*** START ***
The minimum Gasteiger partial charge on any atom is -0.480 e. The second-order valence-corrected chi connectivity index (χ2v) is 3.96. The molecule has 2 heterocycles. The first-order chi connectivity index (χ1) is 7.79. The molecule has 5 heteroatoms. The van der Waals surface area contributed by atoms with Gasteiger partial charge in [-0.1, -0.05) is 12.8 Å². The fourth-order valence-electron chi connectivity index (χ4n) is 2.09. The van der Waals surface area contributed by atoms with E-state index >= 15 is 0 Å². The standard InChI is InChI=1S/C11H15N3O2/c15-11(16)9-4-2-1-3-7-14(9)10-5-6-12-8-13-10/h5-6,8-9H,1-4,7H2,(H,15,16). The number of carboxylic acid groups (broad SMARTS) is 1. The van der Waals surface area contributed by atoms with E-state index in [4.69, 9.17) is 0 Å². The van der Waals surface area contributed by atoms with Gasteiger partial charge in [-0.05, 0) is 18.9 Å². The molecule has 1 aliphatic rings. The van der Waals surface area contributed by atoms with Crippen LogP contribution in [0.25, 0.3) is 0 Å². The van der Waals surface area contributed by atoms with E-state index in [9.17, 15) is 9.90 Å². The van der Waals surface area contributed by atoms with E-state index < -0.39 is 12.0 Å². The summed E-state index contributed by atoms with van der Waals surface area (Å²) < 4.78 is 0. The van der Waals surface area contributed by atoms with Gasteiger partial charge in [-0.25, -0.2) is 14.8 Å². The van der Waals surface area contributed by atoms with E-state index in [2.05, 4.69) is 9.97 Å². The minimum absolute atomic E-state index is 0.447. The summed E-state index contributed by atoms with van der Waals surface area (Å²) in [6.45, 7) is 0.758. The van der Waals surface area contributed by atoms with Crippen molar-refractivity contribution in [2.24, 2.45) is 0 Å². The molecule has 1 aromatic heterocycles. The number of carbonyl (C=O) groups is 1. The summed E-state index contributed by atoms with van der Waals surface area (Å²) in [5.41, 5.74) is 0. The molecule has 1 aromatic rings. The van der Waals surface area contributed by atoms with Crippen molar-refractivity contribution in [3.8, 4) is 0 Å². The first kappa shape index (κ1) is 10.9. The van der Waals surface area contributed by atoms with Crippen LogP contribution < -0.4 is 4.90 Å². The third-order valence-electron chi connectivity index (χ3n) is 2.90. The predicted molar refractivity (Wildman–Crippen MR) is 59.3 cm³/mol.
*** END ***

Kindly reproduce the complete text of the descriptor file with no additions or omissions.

The minimum Gasteiger partial charge on any atom is -0.480 e. The second-order valence-corrected chi connectivity index (χ2v) is 3.96. The molecule has 2 heterocycles. The first-order chi connectivity index (χ1) is 7.79. The molecule has 5 heteroatoms. The van der Waals surface area contributed by atoms with Gasteiger partial charge in [-0.1, -0.05) is 12.8 Å². The fourth-order valence-electron chi connectivity index (χ4n) is 2.09. The van der Waals surface area contributed by atoms with E-state index >= 15 is 0 Å². The standard InChI is InChI=1S/C11H15N3O2/c15-11(16)9-4-2-1-3-7-14(9)10-5-6-12-8-13-10/h5-6,8-9H,1-4,7H2,(H,15,16). The number of carboxylic acid groups (broad SMARTS) is 1. The van der Waals surface area contributed by atoms with E-state index in [4.69, 9.17) is 0 Å². The van der Waals surface area contributed by atoms with Gasteiger partial charge in [-0.05, 0) is 18.9 Å². The molecule has 1 aliphatic rings. The van der Waals surface area contributed by atoms with Crippen LogP contribution in [0.25, 0.3) is 0 Å². The van der Waals surface area contributed by atoms with E-state index in [9.17, 15) is 9.90 Å². The van der Waals surface area contributed by atoms with E-state index < -0.39 is 12.0 Å². The summed E-state index contributed by atoms with van der Waals surface area (Å²) < 4.78 is 0. The van der Waals surface area contributed by atoms with Gasteiger partial charge in [-0.25, -0.2) is 14.8 Å². The van der Waals surface area contributed by atoms with E-state index in [2.05, 4.69) is 9.97 Å². The minimum absolute atomic E-state index is 0.447. The summed E-state index contributed by atoms with van der Waals surface area (Å²) in [6.45, 7) is 0.758. The van der Waals surface area contributed by atoms with Crippen molar-refractivity contribution in [2.24, 2.45) is 0 Å². The molecule has 1 aromatic heterocycles. The number of carbonyl (C=O) groups is 1. The summed E-state index contributed by atoms with van der Waals surface area (Å²) in [5.41, 5.74) is 0. The molecule has 1 aromatic rings. The van der Waals surface area contributed by atoms with Crippen molar-refractivity contribution in [3.8, 4) is 0 Å². The first kappa shape index (κ1) is 10.9. The van der Waals surface area contributed by atoms with Crippen LogP contribution < -0.4 is 4.90 Å². The third-order valence-electron chi connectivity index (χ3n) is 2.90. The predicted molar refractivity (Wildman–Crippen MR) is 59.3 cm³/mol.